Saturday, 22 December 2007
Yule Log - Daring Bakers Dec 07 Challenge
This month's challenge was set by Ivonne @ Cream Puffs In Venice and Lis at La Mia Cucina and the challenge was a Yule log with decorative mushrooms. There are three stages to this recipe, the cake, the buttercream and the mushrooms. the original recipe is from Sources: Perfect Cakes by Nick Malgieri and The Williams-Sonoma Collection: Dessert
Firstly the cake
Which is a genoise, not something I have really done much but as it is based on whisked eggs and sugar for the rise I figured it at least wasn't to difficult to change to Gluten free. The original recipe was plain but we were allowed to flavour it so I added a little cinnamon as it's christmas.
3 large eggs
3 large egg yolks
pinch of salt
¾ cup of sugar
½ cup general gluten free flour mix - spoon flour into dry-measure cup and level off
¼ cup cornflour (cornstarch)
1/2 tsp cinnamon
one 10 x 15 inch jelly-roll pan that has been buttered and lined with parchment paper and then buttered again (mine was slightly too small and the cake was a bit thick to roll easily.)
1.Set a rack in the middle of the oven and preheat to 200 C (400 F).
2.Half-fill a medium saucepan with water and bring it to a boil over high heat. Lower the heat so the water is simmering.
3.Whisk the eggs, egg yolks, salt and sugar together in the bowl of a heavy-duty mixer. Place over the pan of simmering water and whisk gently until the mixture is just lukewarm, about 100 degrees if you have a thermometer (or test with your finger - it should be warm to the touch).
4.Attach the bowl to the mixer and, with the whisk attachment, whip on medium-high speed until the egg mixture is cooled (touch the outside of the bowl to tell) and tripled in volume. The egg foam will be thick and will form a slowly dissolving ribbon falling back onto the bowl of whipped eggs when the whisk is lifted.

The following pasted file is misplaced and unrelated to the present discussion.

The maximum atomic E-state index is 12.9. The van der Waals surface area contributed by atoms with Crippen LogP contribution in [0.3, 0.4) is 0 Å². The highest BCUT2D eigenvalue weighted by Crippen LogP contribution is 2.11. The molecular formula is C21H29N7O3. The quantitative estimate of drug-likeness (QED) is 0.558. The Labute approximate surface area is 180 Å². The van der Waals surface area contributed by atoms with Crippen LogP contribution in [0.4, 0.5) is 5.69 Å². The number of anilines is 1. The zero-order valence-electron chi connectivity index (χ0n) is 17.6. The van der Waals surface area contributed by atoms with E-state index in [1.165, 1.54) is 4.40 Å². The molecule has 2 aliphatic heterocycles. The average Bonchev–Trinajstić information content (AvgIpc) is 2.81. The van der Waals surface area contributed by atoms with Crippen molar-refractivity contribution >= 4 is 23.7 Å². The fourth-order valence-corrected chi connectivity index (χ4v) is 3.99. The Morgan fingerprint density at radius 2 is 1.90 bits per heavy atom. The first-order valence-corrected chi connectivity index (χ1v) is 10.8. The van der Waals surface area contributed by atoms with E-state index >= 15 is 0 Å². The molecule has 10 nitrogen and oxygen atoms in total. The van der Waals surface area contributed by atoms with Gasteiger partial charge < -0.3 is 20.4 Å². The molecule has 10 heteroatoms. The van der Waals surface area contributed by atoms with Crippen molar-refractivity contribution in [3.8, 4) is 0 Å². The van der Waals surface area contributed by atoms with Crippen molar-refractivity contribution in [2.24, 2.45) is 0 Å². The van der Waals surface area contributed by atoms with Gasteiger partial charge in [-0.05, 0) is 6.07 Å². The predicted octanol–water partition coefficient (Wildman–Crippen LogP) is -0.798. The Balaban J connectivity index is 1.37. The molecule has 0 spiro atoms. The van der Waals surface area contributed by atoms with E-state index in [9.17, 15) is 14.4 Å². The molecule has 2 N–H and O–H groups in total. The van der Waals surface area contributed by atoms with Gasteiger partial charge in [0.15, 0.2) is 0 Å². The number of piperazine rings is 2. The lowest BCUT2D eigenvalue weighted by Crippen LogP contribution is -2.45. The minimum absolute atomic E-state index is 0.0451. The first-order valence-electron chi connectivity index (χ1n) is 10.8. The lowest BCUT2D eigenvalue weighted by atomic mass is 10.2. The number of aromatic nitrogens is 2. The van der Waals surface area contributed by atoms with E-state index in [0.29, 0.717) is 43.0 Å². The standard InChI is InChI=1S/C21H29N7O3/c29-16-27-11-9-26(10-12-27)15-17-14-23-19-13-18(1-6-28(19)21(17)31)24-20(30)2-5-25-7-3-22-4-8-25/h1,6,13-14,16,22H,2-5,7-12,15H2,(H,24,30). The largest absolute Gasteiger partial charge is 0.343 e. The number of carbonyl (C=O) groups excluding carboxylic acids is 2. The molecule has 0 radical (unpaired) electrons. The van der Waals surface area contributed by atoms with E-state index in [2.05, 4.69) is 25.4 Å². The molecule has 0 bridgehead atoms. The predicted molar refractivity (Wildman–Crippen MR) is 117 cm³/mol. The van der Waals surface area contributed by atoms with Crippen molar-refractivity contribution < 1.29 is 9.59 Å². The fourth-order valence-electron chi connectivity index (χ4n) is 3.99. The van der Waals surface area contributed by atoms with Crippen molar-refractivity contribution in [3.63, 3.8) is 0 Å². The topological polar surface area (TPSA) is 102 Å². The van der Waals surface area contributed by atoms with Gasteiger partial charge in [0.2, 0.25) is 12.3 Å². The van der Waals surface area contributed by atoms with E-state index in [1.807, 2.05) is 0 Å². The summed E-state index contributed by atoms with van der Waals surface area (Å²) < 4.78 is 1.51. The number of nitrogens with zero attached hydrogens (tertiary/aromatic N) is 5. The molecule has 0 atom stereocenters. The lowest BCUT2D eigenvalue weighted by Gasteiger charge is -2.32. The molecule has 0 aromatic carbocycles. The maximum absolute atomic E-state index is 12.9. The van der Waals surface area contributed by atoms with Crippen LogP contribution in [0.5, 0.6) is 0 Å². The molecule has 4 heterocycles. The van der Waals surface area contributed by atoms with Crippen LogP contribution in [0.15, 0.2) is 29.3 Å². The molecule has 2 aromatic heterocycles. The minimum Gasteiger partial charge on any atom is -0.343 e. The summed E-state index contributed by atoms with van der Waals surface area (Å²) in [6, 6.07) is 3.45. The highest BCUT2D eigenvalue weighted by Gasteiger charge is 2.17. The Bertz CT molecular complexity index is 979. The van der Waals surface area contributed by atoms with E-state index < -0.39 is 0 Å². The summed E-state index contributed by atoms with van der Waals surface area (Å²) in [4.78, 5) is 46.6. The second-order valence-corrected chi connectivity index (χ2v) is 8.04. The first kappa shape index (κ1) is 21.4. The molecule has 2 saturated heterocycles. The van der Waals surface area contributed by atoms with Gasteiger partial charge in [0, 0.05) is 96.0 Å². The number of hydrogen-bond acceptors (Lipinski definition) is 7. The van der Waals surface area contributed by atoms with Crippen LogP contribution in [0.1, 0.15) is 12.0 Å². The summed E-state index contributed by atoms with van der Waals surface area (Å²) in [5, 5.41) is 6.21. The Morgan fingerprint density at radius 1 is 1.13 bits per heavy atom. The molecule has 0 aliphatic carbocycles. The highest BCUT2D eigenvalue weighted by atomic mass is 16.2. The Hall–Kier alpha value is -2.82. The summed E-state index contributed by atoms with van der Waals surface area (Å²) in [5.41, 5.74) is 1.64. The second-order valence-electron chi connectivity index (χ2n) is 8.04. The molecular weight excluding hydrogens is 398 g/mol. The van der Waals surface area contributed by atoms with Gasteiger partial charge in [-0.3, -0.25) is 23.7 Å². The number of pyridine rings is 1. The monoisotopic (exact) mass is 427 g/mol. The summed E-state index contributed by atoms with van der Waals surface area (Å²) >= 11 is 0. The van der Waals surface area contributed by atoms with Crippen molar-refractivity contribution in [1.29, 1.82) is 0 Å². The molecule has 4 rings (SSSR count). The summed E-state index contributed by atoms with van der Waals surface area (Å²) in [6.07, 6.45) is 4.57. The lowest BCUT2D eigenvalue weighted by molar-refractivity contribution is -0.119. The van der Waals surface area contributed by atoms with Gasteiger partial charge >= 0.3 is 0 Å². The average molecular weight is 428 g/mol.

5.While the eggs are whipping, stir together the flour, cinnamon and cornstarch.
6.Sift one-third of the flour mixture over the beaten eggs. Use a rubber spatula to fold in the flour mixture, making sure to scrape all the way to the bottom of the bowl on every pass through the batter to prevent the flour mixture from accumulating there and making lumps. Repeat with another third of the flour mixture and finally with the remainder.
7.Scrape the batter into the prepared pan and smooth the top.
8.Bake the genoise for about 10 to 12 minutes. Make sure the cake doesn’t overbake and become too dry or it will not roll properly.
9.While the cake is baking, begin making the buttercream.
10.Once the cake is done (a tester will come out clean and if you press the cake lightly it will spring back), remove it from the oven and let it cool on a rack.
Second the Buttercream
This should have been coffee but that would have given me a migraine also when i came to make it I realised the amount of butter was more than I had in unsalted form. I wanted to do a chocolate version as that kept it brown coloured and someone on the Daring Bakers group had suggested melted chocolate was better than coco powder. Never one to turn down melted chocolate I replaced some of the butter with melted chocolate and softened the butter by putting in the choc once it was melted which made everything easy to mix and cooled the chocolate mix down. I didn't have any curdling issues which others did so something in that worked. I've never done a marague based buttercream before and prefer it to the types I have had so will try to remember it for other times. The original recipe also had rum or brandy in it but being pregnant I'm not using any acohol at the moment.
4 large egg whites
1 cup sugar
1 cup unsalted butter, softened
1/2 cup melted chocolate
1.Whisk the egg whites and sugar together in the bowl of an electric mixer. Set the bowl over simmering water and whisk gently until the sugar is dissolved and the egg whites are hot.
2. Melt chocolate and mix with butter.